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Many instances of his resolution

may

be mentioned. One day, at Mr. Beauclerk's house in the country, when two large dogs were fighting (), he went up to them, and beat them till they separated ; and at anot er time, when told of the danger there was that a gun might burst if charged with many balls, he put in six or seven, and fired it off against a wall. Mr. Langton told me, that when they were swimming together near Oxford, he cautioned Dr. Johnson against a pool, which was reckoned particularly dangerous ; upon which Johnson directly swam into it. He told me himself that one night he was attacked in the street by four men, to whom he would not yield, but kept them all at bay, till the watch came up, and carried both him and them to the roundhouse. In the playhouse at Lichfield, as Mr. Garrick informed me, Johnson having for a moment quitted a chair which was placed for him between the sidescenes, a gentleman took possession of it, and, when Johnson on his return civilly demanded his seat, rudely refused to give it up; upon which Johnson laid hold of it, and tossed him and the chair into the pit. (2) Foote, who so successfully revived the old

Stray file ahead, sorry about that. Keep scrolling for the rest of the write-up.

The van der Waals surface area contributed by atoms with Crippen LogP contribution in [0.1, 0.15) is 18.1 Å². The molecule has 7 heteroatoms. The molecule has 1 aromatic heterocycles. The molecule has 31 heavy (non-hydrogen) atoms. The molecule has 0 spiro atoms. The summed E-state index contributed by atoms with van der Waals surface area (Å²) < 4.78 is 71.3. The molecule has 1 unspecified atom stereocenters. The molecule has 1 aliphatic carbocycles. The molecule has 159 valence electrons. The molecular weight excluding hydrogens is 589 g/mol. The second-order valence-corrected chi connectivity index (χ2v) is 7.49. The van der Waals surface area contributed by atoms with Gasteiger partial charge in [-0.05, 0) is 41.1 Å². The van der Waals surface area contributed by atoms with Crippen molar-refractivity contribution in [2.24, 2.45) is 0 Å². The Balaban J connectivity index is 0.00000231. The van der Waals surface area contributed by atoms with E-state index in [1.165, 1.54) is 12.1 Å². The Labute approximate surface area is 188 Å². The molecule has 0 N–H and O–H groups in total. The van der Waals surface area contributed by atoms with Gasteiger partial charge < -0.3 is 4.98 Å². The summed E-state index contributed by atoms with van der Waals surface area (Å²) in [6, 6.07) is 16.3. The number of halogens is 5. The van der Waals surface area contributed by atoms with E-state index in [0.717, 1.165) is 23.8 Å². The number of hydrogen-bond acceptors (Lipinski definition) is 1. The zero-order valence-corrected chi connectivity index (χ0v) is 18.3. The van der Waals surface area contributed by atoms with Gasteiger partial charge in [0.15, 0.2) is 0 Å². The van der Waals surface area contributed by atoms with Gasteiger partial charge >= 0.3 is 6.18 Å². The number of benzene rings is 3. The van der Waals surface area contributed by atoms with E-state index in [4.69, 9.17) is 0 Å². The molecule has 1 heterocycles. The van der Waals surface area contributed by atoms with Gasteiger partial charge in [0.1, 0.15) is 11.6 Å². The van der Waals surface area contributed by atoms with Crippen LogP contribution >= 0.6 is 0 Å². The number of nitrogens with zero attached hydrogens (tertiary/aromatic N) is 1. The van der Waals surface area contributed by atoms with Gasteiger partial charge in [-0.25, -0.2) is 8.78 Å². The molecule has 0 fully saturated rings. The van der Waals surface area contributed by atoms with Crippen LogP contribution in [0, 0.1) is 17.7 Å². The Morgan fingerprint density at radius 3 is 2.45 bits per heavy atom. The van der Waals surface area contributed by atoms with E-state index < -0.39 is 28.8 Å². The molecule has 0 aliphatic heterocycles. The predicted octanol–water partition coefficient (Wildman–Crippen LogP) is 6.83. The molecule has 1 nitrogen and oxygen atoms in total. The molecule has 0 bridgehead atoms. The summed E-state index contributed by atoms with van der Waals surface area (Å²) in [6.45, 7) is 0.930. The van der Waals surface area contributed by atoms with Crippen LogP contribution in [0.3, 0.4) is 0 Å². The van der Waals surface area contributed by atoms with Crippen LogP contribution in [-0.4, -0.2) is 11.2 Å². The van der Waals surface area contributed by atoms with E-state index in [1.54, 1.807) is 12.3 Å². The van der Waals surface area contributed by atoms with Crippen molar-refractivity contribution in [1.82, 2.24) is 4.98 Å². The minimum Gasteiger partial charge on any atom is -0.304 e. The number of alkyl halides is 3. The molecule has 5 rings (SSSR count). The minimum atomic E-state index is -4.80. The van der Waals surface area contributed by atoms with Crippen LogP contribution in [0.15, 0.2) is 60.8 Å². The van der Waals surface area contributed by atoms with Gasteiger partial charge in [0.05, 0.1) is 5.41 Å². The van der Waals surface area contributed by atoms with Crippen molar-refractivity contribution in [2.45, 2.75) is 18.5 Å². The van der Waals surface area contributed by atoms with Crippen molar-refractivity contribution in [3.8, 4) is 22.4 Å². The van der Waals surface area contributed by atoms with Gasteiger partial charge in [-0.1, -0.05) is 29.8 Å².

prayer in Latin, at once to deprecate God's mercy, to satisfy himself that his mental powers remained unimpaired, and to keep them in exercise, that they might not perish by permitted stagnation. When one day he had at my house taken tincture of antimony instead of emetic wine, for a vomit, he was himself the person to direct what to do for him, and managed with as much coolness and deliberation as if he had been prescribing for an indifferent person.

Piozzi. (1) [See antè, p. 65.]

(2) If Mrs. Piozzi had reported any statement so obviously exaggerated as this, Mr. Boswell would have been very indignant. - C.